Examining the Roots of Historical Jewish Music
Summary ... Music from the Jewish culture allows historians and other researchers to discover Jewish history from a unique point of view. Jewish music provides insight into details not usually found in common historical artifacts. Many organizations, specifically created for the research and study of Jewish music, are providing a wealth of information not previously known in that field of study.
Jewish historians and other researchers often examine Jewish music as a way of assessing the mood of a specific time, the personalities who lived during a particular period, and external events that were impacting on the Jewish community of the day. While the compositions and liturgies of the Jews who lived thousands of years ago is not generally known, tradition provides a comprehensive overview of the music of the Jewish communities which have existed over the past few hundred years.
Researchers recognize that, within the last three hundred years, even musical pieces which were not actually recorded can be regarded as authentic. In most cases each succeeding generation was able to authentically reproduce the lyrics and melodies of the preceding generations.
Jewish music relates information about specific incidents and historical episodes that occurred throughout Jewish history. It also provides more broad information about the Jewish community as a whole and the lives of specific Jewish community members. Language plays a great part in Jewish music since Jewish communities tended to incorporate some of the language of their surroundings along with their own particular linguistic patterns, especially in relation to the "Jewish languages" of Ladino and Yiddish.
There are a number of researchers who are examining the Jewish music of the last three hundred years as a way of documenting recent Jewish history and commemorating both those who influenced the era and those who were influenced by the Jewish music of their time.
Researching Jewish Music
The Jewish Music Research Centre at the Hebrew University of Jerusalem documents, researches, and publishes Jewish music monographs, recordings, and scores as it provides online data about Jewish music for scholars, educators, composers, and performers. In addition to providing biographies of influential Jewish musicians, composers and performers, the Center offers a Thesaurus of Jewish Music — a search engine which aims to provide reliable information about all aspects of Jewish music. The JMRC carries out data mining that distills information and embeds it in a way that provides users with an accurate and comprehensive search for information about periods of Jewish music, music genres, music of different eras and languages, and individuals who were influential in the field of Jewish music.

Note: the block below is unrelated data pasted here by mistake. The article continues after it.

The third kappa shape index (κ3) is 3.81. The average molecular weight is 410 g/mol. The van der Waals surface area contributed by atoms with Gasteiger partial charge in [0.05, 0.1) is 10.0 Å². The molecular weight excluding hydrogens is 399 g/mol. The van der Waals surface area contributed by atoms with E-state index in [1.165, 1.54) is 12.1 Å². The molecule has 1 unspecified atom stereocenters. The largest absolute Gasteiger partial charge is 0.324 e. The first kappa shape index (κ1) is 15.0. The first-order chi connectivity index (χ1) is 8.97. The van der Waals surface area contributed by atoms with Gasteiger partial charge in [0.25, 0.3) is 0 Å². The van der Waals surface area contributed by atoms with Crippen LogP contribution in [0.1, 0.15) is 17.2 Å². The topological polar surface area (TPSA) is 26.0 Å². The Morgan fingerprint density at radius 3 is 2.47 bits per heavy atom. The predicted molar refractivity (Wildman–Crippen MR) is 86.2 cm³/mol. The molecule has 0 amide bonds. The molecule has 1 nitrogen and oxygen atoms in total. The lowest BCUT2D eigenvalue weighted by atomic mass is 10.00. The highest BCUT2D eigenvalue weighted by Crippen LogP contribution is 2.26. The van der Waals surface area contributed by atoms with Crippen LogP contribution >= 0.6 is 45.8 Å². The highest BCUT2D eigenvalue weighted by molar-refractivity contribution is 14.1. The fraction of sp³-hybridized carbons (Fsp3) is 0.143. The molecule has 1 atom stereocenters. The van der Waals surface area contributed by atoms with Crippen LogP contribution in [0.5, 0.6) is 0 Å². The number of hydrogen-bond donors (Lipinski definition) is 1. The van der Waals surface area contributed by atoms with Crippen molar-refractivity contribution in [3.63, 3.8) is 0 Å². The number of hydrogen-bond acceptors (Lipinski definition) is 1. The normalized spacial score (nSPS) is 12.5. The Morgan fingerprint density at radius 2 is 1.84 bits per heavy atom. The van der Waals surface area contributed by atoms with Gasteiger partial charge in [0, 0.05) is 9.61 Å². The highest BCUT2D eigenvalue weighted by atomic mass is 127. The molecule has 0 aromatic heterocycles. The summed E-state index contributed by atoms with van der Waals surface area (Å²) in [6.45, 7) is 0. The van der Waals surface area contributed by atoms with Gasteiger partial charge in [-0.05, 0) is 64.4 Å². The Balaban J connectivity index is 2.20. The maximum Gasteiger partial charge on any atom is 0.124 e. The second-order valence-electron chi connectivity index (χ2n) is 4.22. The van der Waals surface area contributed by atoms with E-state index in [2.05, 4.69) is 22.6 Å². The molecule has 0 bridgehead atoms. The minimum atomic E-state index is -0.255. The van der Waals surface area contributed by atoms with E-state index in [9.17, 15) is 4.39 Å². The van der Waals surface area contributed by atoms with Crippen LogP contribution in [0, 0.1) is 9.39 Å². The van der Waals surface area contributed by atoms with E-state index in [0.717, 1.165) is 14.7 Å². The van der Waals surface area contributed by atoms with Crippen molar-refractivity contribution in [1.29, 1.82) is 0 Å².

The University of Wisconsin provides a research guide that focuses on Jewish music with data which includes print, multimedia, and online resources that are available for further study. It includes research material such as books, encyclopedias, recordings, and links to additional resource materials.
The American Society for Jewish Music was founded by Abraham Wolf Binder as the Jewish Music Forum, which in turn became the Jewish Liturgical Society of America in 1963. In 1974 it was renamed as the American Society for Jewish Music under the direction of Albert Weisser. The Society enables the performance, study, and dissemination of Jewish music through concerts, seminars, conferences, and other projects. Its website provides global access to Jewish music, research, and scholarship.
The Milken Archives was established by education reformer Lowell Milken (who also created the Milken Educator Awards) to document, research, and publicize the influence that music has had on the development of the American Jewish community. Sephardic Jews (from Spain, Portugal, North Africa, and the Middle East) arrived in North America in the 17th century and by the 19th century millions of Ashkanazi Jews (from France, Germany, and Eastern Europe) had immigrated as well. Each community brought their own musical traditions while new compositions, liturgy, and melodies expanded in the developing culture of American Jewry. The Milken Archives contains recordings of many of these pieces including 17th and 18th century Sephardic prayers which are still heard in the synagogues of Spanish and Portuguese Jews and original recordings of Cantorial music of the 19th century.
The American Musicological Society was established in 1934 to advance research and scholarship in the field of music. The society maintains a subgroup that addresses the question of how to integrate Jewish topics into the historiography of American music. The group investigates various composers' ties to Jewish culture, both when the connections are unspoken as well as when the connections were over-emphasized. The AMS invites historians to submit papers that examines both "Jewish music" as well as general music that has been influenced by Jews.
Music from the Jewish culture allows historians and other researchers to discover Jewish history from a unique point of view. Jewish music provides insight into details not usually found in common historic artifacts. Many organizations, specifically created for the research and study of Jewish music, are providing a wealth of information not previously known in that field of study.
Jewish Music - Devotional and Secular View [Moshe Denburg, copyright ©1995]
[ Published: June 20, 2013 ]
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